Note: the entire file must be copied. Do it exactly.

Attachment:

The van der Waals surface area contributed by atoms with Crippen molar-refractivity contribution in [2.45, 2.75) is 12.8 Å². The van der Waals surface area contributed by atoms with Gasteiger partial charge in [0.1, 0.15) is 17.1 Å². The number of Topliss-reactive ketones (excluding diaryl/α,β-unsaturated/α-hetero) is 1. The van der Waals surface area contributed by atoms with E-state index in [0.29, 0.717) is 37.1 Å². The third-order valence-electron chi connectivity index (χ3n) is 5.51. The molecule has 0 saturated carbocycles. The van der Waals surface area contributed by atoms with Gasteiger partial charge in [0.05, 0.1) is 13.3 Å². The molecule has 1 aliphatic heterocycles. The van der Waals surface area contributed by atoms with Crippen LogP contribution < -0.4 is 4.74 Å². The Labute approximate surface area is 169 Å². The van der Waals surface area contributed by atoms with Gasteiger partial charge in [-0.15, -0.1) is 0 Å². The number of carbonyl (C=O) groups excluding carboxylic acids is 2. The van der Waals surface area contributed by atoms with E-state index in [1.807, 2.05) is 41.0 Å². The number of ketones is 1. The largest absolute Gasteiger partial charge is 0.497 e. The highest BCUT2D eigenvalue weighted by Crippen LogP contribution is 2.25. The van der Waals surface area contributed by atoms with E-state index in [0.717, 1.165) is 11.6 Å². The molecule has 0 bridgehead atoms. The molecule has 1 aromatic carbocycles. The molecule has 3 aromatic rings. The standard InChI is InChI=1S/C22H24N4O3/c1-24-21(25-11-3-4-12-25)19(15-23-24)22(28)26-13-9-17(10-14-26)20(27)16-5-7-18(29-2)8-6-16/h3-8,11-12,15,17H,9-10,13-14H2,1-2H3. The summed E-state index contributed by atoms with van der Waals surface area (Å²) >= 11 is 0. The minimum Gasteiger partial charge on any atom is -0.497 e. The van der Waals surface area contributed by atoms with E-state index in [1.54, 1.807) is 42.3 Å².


The van der Waals surface area contributed by atoms with Crippen molar-refractivity contribution in [2.45, 2.75) is 12.8 Å². The van der Waals surface area contributed by atoms with Gasteiger partial charge in [0.1, 0.15) is 17.1 Å². The number of Topliss-reactive ketones (excluding diaryl/α,β-unsaturated/α-hetero) is 1. The van der Waals surface area contributed by atoms with E-state index in [0.29, 0.717) is 37.1 Å². The third-order valence-electron chi connectivity index (χ3n) is 5.51. The molecule has 0 saturated carbocycles. The van der Waals surface area contributed by atoms with Gasteiger partial charge in [0.05, 0.1) is 13.3 Å². The molecule has 1 aliphatic heterocycles. The van der Waals surface area contributed by atoms with Crippen LogP contribution < -0.4 is 4.74 Å². The Labute approximate surface area is 169 Å². The van der Waals surface area contributed by atoms with Gasteiger partial charge in [-0.15, -0.1) is 0 Å². The number of carbonyl (C=O) groups excluding carboxylic acids is 2. The van der Waals surface area contributed by atoms with E-state index in [1.807, 2.05) is 41.0 Å². The number of ketones is 1. The largest absolute Gasteiger partial charge is 0.497 e. The highest BCUT2D eigenvalue weighted by Crippen LogP contribution is 2.25. The van der Waals surface area contributed by atoms with E-state index in [0.717, 1.165) is 11.6 Å². The molecule has 0 bridgehead atoms. The molecule has 1 aromatic carbocycles. The molecule has 3 aromatic rings. The standard InChI is InChI=1S/C22H24N4O3/c1-24-21(25-11-3-4-12-25)19(15-23-24)22(28)26-13-9-17(10-14-26)20(27)16-5-7-18(29-2)8-6-16/h3-8,11-12,15,17H,9-10,13-14H2,1-2H3. The summed E-state index contributed by atoms with van der Waals surface area (Å²) >= 11 is 0. The minimum Gasteiger partial charge on any atom is -0.497 e. The van der Waals surface area contributed by atoms with E-state index in [1.54, 1.807) is 42.3 Å².